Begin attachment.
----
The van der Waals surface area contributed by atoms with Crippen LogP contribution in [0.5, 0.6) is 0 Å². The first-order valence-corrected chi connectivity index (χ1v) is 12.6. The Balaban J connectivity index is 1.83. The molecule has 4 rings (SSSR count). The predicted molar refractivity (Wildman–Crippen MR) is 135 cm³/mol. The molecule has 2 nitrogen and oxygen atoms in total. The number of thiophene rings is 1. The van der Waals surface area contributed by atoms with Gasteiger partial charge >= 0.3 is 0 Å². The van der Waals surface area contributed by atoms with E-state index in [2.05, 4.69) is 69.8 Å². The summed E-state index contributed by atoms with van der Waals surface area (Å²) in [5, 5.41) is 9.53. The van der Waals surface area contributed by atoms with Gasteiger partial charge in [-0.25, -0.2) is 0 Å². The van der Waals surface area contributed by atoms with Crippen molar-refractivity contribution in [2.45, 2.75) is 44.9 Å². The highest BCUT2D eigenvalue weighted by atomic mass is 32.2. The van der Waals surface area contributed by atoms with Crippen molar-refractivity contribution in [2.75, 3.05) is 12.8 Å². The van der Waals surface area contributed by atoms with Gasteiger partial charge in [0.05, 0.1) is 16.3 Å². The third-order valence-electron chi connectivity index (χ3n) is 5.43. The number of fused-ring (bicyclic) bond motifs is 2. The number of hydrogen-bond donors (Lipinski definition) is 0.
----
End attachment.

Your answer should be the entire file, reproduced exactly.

The van der Waals surface area contributed by atoms with Crippen LogP contribution in [0.5, 0.6) is 0 Å². The first-order valence-corrected chi connectivity index (χ1v) is 12.6. The Balaban J connectivity index is 1.83. The molecule has 4 rings (SSSR count). The predicted molar refractivity (Wildman–Crippen MR) is 135 cm³/mol. The molecule has 2 nitrogen and oxygen atoms in total. The number of thiophene rings is 1. The van der Waals surface area contributed by atoms with Gasteiger partial charge >= 0.3 is 0 Å². The van der Waals surface area contributed by atoms with E-state index in [2.05, 4.69) is 69.8 Å². The summed E-state index contributed by atoms with van der Waals surface area (Å²) in [5, 5.41) is 9.53. The van der Waals surface area contributed by atoms with Gasteiger partial charge in [-0.25, -0.2) is 0 Å². The van der Waals surface area contributed by atoms with Crippen molar-refractivity contribution in [2.45, 2.75) is 44.9 Å². The highest BCUT2D eigenvalue weighted by atomic mass is 32.2. The van der Waals surface area contributed by atoms with Crippen molar-refractivity contribution in [2.75, 3.05) is 12.8 Å². The van der Waals surface area contributed by atoms with Gasteiger partial charge in [0.05, 0.1) is 16.3 Å². The third-order valence-electron chi connectivity index (χ3n) is 5.43. The number of fused-ring (bicyclic) bond motifs is 2. The number of hydrogen-bond donors (Lipinski definition) is 0.